Air purifiers may have benefits, but cutting pollution holds key

As the national capital and surrounding areas gasp under a thick pall of smog, sales of indoor air purifiers have zoomed, here's an examination of the various questions around these machines

Ahead of President Barack Obama’s visit to New Delhi in January, the US embassy, worried over the quality of the capital’s air, purchased 1,800 air purifiers for use on the mission premises. With persistent smog over Delhi since Diwali, and increasing awareness of air pollution across India, sales of air purifiers have seen a remarkable spike.

Philips has reported a 20-30% surge in sales this year, and Eureka Forbes, which was one of the first to enter the Indian market in 1996, says it is now selling 7,000-10,000 machines a month, as compared to 10,000-20,000 per year a few years ago. Blueair, the Swedish company that supplied the air purifiers to the US embassy, says the last six months have seen the “most activity” in their six years in India — with a “3-4 times jump” in sales since Diwali.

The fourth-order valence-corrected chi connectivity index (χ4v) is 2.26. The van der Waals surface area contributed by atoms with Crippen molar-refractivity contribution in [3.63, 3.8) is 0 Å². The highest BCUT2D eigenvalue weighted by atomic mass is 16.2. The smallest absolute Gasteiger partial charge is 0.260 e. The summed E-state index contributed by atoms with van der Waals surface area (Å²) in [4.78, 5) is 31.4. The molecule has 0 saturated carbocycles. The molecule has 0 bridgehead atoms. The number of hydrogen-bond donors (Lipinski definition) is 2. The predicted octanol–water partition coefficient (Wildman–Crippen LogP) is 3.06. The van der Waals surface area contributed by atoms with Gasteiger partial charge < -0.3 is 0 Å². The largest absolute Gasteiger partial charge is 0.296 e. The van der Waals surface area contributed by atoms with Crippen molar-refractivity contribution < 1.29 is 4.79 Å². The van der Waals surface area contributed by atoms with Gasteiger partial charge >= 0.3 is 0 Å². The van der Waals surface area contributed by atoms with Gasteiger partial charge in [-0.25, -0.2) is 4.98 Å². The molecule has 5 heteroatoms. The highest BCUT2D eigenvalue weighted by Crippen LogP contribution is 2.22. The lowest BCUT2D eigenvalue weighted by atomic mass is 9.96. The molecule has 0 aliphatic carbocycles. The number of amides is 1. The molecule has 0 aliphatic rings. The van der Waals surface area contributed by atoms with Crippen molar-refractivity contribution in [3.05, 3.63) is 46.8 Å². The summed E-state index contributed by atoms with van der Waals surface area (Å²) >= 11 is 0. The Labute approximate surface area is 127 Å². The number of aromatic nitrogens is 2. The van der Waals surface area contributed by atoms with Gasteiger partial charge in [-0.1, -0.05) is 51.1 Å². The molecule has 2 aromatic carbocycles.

Customers in Delhi NCR have been driving the bulk of these sales, say the companies, most of which have begun providing home consultancy services as well.

What is the technology?

Air purifiers are devices that aim to clean indoor air by filtering out particulate matter like dust and pollen, gaseous pollutants like hydrocarbons, and unpleasant odours.

According to manufacturers, in most devices, air passes through three layers of filters — a “pre-filter” that captures the bigger particulates, a carbon-activated middle filter for gaseous pollutants, and the innermost “High Efficiency Particulate Arrestance”, or HEPA, filter whose intricate honeycomb structure captures finer particulates....Read more


Source web page:Indian Express

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